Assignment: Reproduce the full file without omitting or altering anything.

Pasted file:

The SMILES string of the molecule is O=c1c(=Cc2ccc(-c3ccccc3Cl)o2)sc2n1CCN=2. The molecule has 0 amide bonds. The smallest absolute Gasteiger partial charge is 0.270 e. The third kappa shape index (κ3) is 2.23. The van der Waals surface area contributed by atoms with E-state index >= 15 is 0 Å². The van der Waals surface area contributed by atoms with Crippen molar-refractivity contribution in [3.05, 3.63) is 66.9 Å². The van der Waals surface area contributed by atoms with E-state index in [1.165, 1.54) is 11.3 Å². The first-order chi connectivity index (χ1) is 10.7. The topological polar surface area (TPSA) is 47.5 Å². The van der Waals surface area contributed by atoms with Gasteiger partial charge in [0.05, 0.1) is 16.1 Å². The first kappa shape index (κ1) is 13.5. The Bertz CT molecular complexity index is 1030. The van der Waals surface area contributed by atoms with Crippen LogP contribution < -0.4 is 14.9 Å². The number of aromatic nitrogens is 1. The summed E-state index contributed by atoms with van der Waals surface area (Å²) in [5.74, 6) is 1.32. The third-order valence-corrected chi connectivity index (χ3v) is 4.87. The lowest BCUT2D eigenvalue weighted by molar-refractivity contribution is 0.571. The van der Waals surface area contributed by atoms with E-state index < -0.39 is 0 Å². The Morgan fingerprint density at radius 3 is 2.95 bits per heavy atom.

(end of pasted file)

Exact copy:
The SMILES string of the molecule is O=c1c(=Cc2ccc(-c3ccccc3Cl)o2)sc2n1CCN=2. The molecule has 0 amide bonds. The smallest absolute Gasteiger partial charge is 0.270 e. The third kappa shape index (κ3) is 2.23. The van der Waals surface area contributed by atoms with E-state index >= 15 is 0 Å². The van der Waals surface area contributed by atoms with Crippen molar-refractivity contribution in [3.05, 3.63) is 66.9 Å². The van der Waals surface area contributed by atoms with E-state index in [1.165, 1.54) is 11.3 Å². The first-order chi connectivity index (χ1) is 10.7. The topological polar surface area (TPSA) is 47.5 Å². The van der Waals surface area contributed by atoms with Gasteiger partial charge in [0.05, 0.1) is 16.1 Å². The first kappa shape index (κ1) is 13.5. The Bertz CT molecular complexity index is 1030. The van der Waals surface area contributed by atoms with Crippen LogP contribution < -0.4 is 14.9 Å². The number of aromatic nitrogens is 1. The summed E-state index contributed by atoms with van der Waals surface area (Å²) in [5.74, 6) is 1.32. The third-order valence-corrected chi connectivity index (χ3v) is 4.87. The lowest BCUT2D eigenvalue weighted by molar-refractivity contribution is 0.571. The van der Waals surface area contributed by atoms with E-state index < -0.39 is 0 Å². The Morgan fingerprint density at radius 3 is 2.95 bits per heavy atom.